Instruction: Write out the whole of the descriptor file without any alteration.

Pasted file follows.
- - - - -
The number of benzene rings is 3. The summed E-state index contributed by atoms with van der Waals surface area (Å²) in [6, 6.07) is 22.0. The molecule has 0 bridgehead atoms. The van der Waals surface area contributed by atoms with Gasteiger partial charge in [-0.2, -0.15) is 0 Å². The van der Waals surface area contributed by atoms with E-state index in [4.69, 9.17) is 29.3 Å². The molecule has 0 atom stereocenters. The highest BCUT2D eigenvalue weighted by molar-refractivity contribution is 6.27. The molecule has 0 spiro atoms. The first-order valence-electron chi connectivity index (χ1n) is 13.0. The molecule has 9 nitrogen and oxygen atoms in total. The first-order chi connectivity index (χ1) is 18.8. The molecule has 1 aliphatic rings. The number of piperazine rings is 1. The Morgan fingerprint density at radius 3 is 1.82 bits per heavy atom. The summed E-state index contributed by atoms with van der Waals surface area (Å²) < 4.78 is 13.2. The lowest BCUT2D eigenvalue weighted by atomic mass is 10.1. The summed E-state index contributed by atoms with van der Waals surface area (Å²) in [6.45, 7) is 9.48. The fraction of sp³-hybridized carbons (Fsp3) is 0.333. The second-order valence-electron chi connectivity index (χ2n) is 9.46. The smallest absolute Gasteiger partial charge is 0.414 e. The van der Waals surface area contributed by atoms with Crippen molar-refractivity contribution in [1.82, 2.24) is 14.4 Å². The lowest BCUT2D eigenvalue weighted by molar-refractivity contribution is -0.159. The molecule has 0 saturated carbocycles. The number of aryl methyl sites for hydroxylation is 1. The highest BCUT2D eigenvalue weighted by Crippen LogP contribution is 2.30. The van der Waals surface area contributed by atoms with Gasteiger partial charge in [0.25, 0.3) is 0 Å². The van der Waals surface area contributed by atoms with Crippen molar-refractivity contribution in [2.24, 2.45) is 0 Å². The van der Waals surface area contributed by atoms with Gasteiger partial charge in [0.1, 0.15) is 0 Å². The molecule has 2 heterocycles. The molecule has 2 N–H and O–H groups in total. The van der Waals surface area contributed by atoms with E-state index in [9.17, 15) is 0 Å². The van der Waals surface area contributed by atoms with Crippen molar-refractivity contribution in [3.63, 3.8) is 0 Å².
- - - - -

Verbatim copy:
The number of benzene rings is 3. The summed E-state index contributed by atoms with van der Waals surface area (Å²) in [6, 6.07) is 22.0. The molecule has 0 bridgehead atoms. The van der Waals surface area contributed by atoms with Gasteiger partial charge in [-0.2, -0.15) is 0 Å². The van der Waals surface area contributed by atoms with E-state index in [4.69, 9.17) is 29.3 Å². The molecule has 0 atom stereocenters. The highest BCUT2D eigenvalue weighted by molar-refractivity contribution is 6.27. The molecule has 0 spiro atoms. The first-order valence-electron chi connectivity index (χ1n) is 13.0. The molecule has 9 nitrogen and oxygen atoms in total. The first-order chi connectivity index (χ1) is 18.8. The molecule has 1 aliphatic rings. The number of piperazine rings is 1. The Morgan fingerprint density at radius 3 is 1.82 bits per heavy atom. The summed E-state index contributed by atoms with van der Waals surface area (Å²) < 4.78 is 13.2. The lowest BCUT2D eigenvalue weighted by atomic mass is 10.1. The summed E-state index contributed by atoms with van der Waals surface area (Å²) in [6.45, 7) is 9.48. The fraction of sp³-hybridized carbons (Fsp3) is 0.333. The second-order valence-electron chi connectivity index (χ2n) is 9.46. The smallest absolute Gasteiger partial charge is 0.414 e. The van der Waals surface area contributed by atoms with Crippen molar-refractivity contribution in [1.82, 2.24) is 14.4 Å². The lowest BCUT2D eigenvalue weighted by molar-refractivity contribution is -0.159. The molecule has 0 saturated carbocycles. The number of aryl methyl sites for hydroxylation is 1. The highest BCUT2D eigenvalue weighted by Crippen LogP contribution is 2.30. The van der Waals surface area contributed by atoms with Gasteiger partial charge in [0.25, 0.3) is 0 Å². The van der Waals surface area contributed by atoms with Crippen molar-refractivity contribution in [2.24, 2.45) is 0 Å². The van der Waals surface area contributed by atoms with Gasteiger partial charge in [0.1, 0.15) is 0 Å². The molecule has 2 heterocycles. The molecule has 2 N–H and O–H groups in total. The van der Waals surface area contributed by atoms with E-state index in [9.17, 15) is 0 Å². The van der Waals surface area contributed by atoms with Crippen molar-refractivity contribution in [3.63, 3.8) is 0 Å².